It created a crippling dependence. Agents would tell authors what to write, how to write it, and when—“because that’s what I can sell.” And authors would be afraid to argue because they needed an agent to get their books onto editors’ desks (publishers having shifted the job of slush reader into the agents), and agents were inundated with submissions, and what if Agent doesn’t like me or fires me? What if I can’t get another agent? How will I ever sell again?
And meanwhile publishers were doing all the production, the packaging, the distribution—but not the promo. Gradually, they had shifted that onto the authors. Authors were feverishly printing bookmarks, holding contests, even hiring publicists at more than the amount of their advances, to promote their books. And oh, the anguish if a publication date was moved or a book was (or still is) seen on a bookshelf before that date. Total, total freakout on publication day. What if it doesn’t sell? What if it misses the golden sale period by a day? What if the other books in the series aren’t out at the same time? What do I do? What can I do? What if it fails? How will I ever sell a book again?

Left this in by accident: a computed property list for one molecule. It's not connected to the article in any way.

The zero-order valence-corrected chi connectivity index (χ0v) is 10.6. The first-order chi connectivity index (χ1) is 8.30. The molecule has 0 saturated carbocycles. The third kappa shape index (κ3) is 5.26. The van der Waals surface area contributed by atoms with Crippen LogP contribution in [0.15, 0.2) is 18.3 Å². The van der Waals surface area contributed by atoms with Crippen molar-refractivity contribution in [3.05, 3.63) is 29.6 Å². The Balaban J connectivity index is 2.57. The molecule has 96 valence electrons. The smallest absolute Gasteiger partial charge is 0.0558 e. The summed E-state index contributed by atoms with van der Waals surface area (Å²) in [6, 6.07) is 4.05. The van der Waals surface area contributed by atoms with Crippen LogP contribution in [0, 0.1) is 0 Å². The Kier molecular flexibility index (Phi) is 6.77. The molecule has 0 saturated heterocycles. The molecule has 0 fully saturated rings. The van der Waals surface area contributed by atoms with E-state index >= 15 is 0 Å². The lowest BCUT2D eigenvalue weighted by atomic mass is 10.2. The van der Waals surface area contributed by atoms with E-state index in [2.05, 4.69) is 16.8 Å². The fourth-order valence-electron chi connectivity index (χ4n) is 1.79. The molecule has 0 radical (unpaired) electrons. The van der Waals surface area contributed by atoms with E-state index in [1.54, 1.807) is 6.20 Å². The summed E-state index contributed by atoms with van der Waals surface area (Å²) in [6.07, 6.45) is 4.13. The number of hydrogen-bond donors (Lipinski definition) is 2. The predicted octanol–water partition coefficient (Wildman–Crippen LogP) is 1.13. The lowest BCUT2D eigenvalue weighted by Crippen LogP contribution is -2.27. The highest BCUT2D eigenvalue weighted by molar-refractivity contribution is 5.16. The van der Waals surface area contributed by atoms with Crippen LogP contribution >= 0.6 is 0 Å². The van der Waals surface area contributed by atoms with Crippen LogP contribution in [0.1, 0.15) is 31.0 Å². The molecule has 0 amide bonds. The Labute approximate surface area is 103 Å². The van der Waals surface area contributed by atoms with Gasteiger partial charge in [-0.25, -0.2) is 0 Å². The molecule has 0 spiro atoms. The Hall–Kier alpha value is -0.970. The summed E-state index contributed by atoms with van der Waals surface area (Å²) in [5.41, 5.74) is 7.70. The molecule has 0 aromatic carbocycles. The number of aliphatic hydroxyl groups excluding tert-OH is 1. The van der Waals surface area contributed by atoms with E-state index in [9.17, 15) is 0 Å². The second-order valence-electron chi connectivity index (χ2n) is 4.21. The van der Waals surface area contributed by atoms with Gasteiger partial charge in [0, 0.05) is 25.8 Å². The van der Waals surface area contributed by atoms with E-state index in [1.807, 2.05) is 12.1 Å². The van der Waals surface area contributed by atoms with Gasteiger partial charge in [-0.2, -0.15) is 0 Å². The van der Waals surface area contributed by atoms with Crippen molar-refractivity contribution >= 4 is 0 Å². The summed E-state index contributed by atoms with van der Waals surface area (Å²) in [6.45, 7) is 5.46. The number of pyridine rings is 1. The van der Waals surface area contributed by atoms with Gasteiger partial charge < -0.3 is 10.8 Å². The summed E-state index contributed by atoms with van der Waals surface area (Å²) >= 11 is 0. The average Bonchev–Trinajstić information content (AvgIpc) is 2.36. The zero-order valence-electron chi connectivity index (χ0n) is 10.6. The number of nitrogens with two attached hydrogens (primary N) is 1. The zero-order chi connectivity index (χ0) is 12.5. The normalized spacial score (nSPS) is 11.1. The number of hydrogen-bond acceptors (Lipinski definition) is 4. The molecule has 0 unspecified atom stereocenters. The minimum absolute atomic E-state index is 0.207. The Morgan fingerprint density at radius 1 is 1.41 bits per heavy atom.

In 1983, a publication date was just a guideline. We might have a party, because, hey, book is out. But we didn’t freak out over it. Trade books, as opposed to category romances which were time-critical (as they were effectively periodicals), had weeks and months to prove themselves. It was a great shock when in the Nineties paperbacks started having a shelf life of a few weeks, then a month, then a few days. That had not been the way it was at all.